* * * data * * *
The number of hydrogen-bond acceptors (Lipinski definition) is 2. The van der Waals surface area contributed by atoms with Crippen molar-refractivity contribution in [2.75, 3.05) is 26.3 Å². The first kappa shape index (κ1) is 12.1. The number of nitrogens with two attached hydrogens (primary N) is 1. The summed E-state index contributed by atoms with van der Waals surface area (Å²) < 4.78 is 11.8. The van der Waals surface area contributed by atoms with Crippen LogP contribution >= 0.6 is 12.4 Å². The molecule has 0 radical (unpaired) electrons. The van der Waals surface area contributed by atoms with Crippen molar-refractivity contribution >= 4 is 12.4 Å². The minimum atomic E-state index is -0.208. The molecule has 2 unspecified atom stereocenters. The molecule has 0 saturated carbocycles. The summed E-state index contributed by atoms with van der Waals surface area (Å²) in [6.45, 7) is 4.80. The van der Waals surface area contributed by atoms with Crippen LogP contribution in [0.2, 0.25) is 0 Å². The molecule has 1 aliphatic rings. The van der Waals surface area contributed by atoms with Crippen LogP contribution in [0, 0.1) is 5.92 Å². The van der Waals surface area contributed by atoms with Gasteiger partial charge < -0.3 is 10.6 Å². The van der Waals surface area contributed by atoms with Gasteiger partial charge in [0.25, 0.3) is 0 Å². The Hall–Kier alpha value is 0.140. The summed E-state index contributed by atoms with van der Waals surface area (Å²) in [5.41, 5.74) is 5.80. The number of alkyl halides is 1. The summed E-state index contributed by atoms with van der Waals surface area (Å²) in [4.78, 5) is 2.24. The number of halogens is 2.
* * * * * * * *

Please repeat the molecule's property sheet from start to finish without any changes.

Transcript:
The number of hydrogen-bond acceptors (Lipinski definition) is 2. The van der Waals surface area contributed by atoms with Crippen molar-refractivity contribution in [2.75, 3.05) is 26.3 Å². The first kappa shape index (κ1) is 12.1. The number of nitrogens with two attached hydrogens (primary N) is 1. The summed E-state index contributed by atoms with van der Waals surface area (Å²) < 4.78 is 11.8. The van der Waals surface area contributed by atoms with Crippen LogP contribution >= 0.6 is 12.4 Å². The molecule has 0 radical (unpaired) electrons. The van der Waals surface area contributed by atoms with Crippen molar-refractivity contribution >= 4 is 12.4 Å². The minimum atomic E-state index is -0.208. The molecule has 2 unspecified atom stereocenters. The molecule has 0 saturated carbocycles. The summed E-state index contributed by atoms with van der Waals surface area (Å²) in [6.45, 7) is 4.80. The van der Waals surface area contributed by atoms with Crippen LogP contribution in [0.2, 0.25) is 0 Å². The molecule has 1 aliphatic rings. The van der Waals surface area contributed by atoms with Crippen LogP contribution in [0, 0.1) is 5.92 Å². The van der Waals surface area contributed by atoms with Gasteiger partial charge < -0.3 is 10.6 Å². The van der Waals surface area contributed by atoms with Gasteiger partial charge in [0.25, 0.3) is 0 Å². The Hall–Kier alpha value is 0.140. The summed E-state index contributed by atoms with van der Waals surface area (Å²) in [5.41, 5.74) is 5.80. The number of alkyl halides is 1. The summed E-state index contributed by atoms with van der Waals surface area (Å²) in [4.78, 5) is 2.24. The number of halogens is 2.